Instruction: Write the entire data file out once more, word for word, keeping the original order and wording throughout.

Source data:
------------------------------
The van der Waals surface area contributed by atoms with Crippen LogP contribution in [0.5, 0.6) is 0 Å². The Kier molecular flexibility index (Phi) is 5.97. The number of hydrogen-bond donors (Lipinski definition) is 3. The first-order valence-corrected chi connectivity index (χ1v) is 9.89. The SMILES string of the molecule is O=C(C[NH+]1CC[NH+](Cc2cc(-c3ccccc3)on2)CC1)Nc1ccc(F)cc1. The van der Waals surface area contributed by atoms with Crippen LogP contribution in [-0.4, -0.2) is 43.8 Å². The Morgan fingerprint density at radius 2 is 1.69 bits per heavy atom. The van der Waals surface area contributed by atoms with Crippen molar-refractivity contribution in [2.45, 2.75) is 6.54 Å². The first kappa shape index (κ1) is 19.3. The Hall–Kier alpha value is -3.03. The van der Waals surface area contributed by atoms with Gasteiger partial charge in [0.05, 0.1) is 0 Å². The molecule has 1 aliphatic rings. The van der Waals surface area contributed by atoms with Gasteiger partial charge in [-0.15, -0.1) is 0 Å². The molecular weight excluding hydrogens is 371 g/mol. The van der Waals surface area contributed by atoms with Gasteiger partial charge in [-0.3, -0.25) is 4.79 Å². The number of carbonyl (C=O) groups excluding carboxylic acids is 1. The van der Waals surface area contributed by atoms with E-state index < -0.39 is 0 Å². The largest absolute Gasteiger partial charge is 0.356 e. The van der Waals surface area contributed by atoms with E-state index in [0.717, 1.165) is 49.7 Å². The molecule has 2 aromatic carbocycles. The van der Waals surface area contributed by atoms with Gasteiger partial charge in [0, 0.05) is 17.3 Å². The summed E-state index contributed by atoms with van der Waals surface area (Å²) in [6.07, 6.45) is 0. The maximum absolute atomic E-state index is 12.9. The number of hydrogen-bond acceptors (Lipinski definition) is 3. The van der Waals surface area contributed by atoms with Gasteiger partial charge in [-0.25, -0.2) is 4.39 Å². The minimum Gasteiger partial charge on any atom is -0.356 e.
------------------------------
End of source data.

The van der Waals surface area contributed by atoms with Crippen LogP contribution in [0.5, 0.6) is 0 Å². The Kier molecular flexibility index (Phi) is 5.97. The number of hydrogen-bond donors (Lipinski definition) is 3. The first-order valence-corrected chi connectivity index (χ1v) is 9.89. The SMILES string of the molecule is O=C(C[NH+]1CC[NH+](Cc2cc(-c3ccccc3)on2)CC1)Nc1ccc(F)cc1. The van der Waals surface area contributed by atoms with Crippen LogP contribution in [-0.4, -0.2) is 43.8 Å². The Morgan fingerprint density at radius 2 is 1.69 bits per heavy atom. The van der Waals surface area contributed by atoms with Crippen molar-refractivity contribution in [2.45, 2.75) is 6.54 Å². The first kappa shape index (κ1) is 19.3. The Hall–Kier alpha value is -3.03. The van der Waals surface area contributed by atoms with Gasteiger partial charge in [0.05, 0.1) is 0 Å². The molecule has 1 aliphatic rings. The van der Waals surface area contributed by atoms with Gasteiger partial charge in [-0.15, -0.1) is 0 Å². The molecular weight excluding hydrogens is 371 g/mol. The van der Waals surface area contributed by atoms with Gasteiger partial charge in [-0.3, -0.25) is 4.79 Å². The number of carbonyl (C=O) groups excluding carboxylic acids is 1. The van der Waals surface area contributed by atoms with E-state index < -0.39 is 0 Å². The largest absolute Gasteiger partial charge is 0.356 e. The van der Waals surface area contributed by atoms with E-state index in [0.717, 1.165) is 49.7 Å². The molecule has 2 aromatic carbocycles. The van der Waals surface area contributed by atoms with Gasteiger partial charge in [0, 0.05) is 17.3 Å². The summed E-state index contributed by atoms with van der Waals surface area (Å²) in [6.07, 6.45) is 0. The maximum absolute atomic E-state index is 12.9. The number of hydrogen-bond acceptors (Lipinski definition) is 3. The van der Waals surface area contributed by atoms with Gasteiger partial charge in [-0.25, -0.2) is 4.39 Å². The minimum Gasteiger partial charge on any atom is -0.356 e.